iShares Russell 2000 (IWM) is an ETF that tracks the Russell 2000 Index (RUT). It is the most liquid...
4 Ways to Play the Summer Doldrums
06/21/2011 9:30 am EST
Things aren't as bad as they seem, and there are some places your capital can do some good, writes Doug Fabian in ETF Trader.
The downtrend in the general market reached a fever pitch a couple weeks ago, with the big losing session coming on June 10.
The Dow sank 172 points that day, and that punctuated a six-week bout of selling that’s brought stocks down significantly since their late-April highs. The current sell-off in stocks has brought back a flight-to-safety in the Treasury bond market, and that’s helped long-term Treasury bond prices climb strongly since their April lows.
I am of the opinion that the selling in this market has become way too overdone. I suspect that we are about to see stocks settle down.
Ultimately, we’ll also see better economic news—in the form of increased jobs and excellent earnings—that will help reignite the buying in the most beaten-down issues.
If we do see a surge in stocks due to better economic data, much of that capital likely will be drawn from the bond market. When bonds sell off, yields rise—and that inverse relationship will, I suspect, translate into a solid trading opportunity for us.
To take advantage of this opportunity before the turn in bonds takes shape, buy the ProShares Short 20+ Year Treasury Bond (TBF).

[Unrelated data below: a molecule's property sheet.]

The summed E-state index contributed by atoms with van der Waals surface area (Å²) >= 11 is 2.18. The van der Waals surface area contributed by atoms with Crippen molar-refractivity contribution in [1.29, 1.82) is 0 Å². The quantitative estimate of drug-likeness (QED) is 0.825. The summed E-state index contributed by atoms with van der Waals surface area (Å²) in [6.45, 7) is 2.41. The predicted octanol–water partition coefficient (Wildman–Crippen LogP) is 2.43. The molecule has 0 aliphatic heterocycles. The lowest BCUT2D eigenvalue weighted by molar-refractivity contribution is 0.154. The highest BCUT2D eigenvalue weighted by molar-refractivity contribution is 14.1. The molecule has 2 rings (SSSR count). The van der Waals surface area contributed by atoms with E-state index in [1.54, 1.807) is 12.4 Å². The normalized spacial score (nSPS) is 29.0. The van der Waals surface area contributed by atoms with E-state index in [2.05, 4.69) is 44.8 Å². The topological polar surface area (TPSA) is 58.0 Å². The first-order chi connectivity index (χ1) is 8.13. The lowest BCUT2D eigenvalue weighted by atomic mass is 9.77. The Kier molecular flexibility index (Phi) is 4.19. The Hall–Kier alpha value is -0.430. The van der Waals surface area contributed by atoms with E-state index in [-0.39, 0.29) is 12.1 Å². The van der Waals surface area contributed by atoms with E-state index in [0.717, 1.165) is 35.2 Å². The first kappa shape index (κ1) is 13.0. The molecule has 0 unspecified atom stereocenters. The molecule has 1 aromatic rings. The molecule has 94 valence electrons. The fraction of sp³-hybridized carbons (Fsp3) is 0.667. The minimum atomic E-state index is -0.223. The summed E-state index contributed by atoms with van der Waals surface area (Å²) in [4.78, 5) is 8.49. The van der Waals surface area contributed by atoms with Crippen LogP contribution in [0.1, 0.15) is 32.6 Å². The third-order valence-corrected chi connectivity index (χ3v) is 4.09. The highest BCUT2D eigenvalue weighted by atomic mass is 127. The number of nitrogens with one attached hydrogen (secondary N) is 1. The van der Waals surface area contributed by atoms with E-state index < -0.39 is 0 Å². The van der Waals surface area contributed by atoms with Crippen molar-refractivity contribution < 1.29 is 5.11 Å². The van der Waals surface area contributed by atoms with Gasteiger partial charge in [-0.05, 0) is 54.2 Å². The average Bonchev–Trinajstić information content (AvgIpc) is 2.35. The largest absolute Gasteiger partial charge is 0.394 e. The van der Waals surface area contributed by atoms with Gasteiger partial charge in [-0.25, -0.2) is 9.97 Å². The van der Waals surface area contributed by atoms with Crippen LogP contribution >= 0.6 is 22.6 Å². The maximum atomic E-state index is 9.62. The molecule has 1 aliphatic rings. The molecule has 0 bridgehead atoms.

This fund seeks daily investment results, before fees and expenses, which correspond to the inverse of the daily performance of the Barclays Capital 20+ Year US Treasury Bond Index. So, if long-term bond prices climb 2%, then TBF will rise 2%.
To protect ourselves from a decline in bond yields from here, place a stop-loss order at $39 when you prepare your buy order. [This ETF was trading around $41.50 on Monday afternoon—Editor.]
Dividend-paying stocks, like the ones in the iShares DJ Select Dividend Index (DVY), held up a bit better than their broader-based brethren. The fund remains above its more technically significant 200-day moving average. [Fabian suggests a stop loss of $47.50; the ETF was trading around $52.50 on Monday—Editor.]
Our two energy positions, Linn Energy (LINE) and the Alerian MLP ETF (AMLP), have been pressured of late during the selling, but both of these energy pass-through securities pay strong yields, so we have some dividend protection here against the wider sell-off.
I know it may be out of vogue right now to be bullish on stocks, the economy, and yields, but I think that all of the pessimism out there is more hype and fear than reality.
Of course, I am not saying that all is well economically. What I am saying, however, is that when sentiment among the public and the professionals gets too bleak, you can bet that reality soon will prove them wrong. Also, I remain bullish on the growth of the Chinese consumer.
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